Central Bank
European Investment Bank
Ghana
Ghana International Bank
HFC Limited
London
Nairobi Securities Exchange-listed
NIC Bank Limited Sh500

HF borrows Sh800m from NIC, Co-op banks

The Nairobi Securities Exchange-listed mortgage home loans lender will repay the debt at close to the maximum interest rate allowed by law, an indication of its keen interest to get the cash from its rivals.

“During the year, HFC Limited received… two short term notes from NIC Bank Limited Sh500 million and Co-operative Bank of Kenya Limited Sh300 million at a rate of 14 and 13 per cent respectively for one year,” HF says in the report.

The obligations had grown to Sh517.3 million on the NIC loan and Sh309.6 million (Co-op Bank) as of December 2017.

HF had a Sh7 billion corporate bond repayment in October last year. The lender recorded a drop in customer deposits in the period.

The interest rates on the two loans are more than double the average of 6.3 per cent that banks charged each other last year on the shorter-term inter-bank lending market, according to Central Bank of Kenya data.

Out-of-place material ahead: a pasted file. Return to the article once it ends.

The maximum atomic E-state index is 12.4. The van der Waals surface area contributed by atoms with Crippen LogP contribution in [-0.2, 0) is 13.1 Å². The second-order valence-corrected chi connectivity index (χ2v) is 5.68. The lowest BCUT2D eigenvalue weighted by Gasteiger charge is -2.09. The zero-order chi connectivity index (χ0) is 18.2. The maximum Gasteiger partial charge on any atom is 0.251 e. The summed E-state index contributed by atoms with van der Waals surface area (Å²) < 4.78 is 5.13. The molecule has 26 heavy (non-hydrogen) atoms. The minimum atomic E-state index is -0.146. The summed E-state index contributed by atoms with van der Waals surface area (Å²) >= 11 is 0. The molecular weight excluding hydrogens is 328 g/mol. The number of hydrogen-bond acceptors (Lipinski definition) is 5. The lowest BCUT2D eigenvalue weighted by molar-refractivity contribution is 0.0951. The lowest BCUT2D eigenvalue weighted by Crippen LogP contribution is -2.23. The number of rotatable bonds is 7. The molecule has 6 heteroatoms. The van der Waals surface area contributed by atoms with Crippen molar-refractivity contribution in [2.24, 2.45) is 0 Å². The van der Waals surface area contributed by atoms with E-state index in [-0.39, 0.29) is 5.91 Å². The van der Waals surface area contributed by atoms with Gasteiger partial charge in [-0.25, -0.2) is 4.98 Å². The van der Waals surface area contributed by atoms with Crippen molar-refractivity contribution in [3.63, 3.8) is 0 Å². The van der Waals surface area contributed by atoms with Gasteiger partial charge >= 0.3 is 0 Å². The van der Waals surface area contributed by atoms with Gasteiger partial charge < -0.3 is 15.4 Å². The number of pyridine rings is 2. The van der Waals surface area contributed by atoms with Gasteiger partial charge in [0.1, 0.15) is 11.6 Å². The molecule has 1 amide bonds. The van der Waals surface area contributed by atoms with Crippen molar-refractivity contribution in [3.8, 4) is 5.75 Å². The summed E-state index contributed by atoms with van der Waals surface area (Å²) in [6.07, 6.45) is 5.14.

HF also received $22 million (Sh2.2 billion) from the European Investment Bank at an interest rate of 4.3 per cent for seven years and $15 million (Sh1.5 billion) from Ghana International Bank at a rate of three months London Inter-bank Offered Rate (Libor), a global benchmark, plus a five per cent premium for two years.

Redemption of the bond saw HF’s overall debt fall by Sh3.6 billion to Sh16 billion.

The company saw a reduction in deposits last year to Sh36.7 billion from Sh38.7 billion in 2016.

“Additionally, small and medium banks continue to suffer the impact of the ‘flight of deposits’ stemming from eroded public confidence following the collapse of three banks in 2016, whose fate is yet to be fully resolved thus tying up investor and depositor funds,” HF says in the report.

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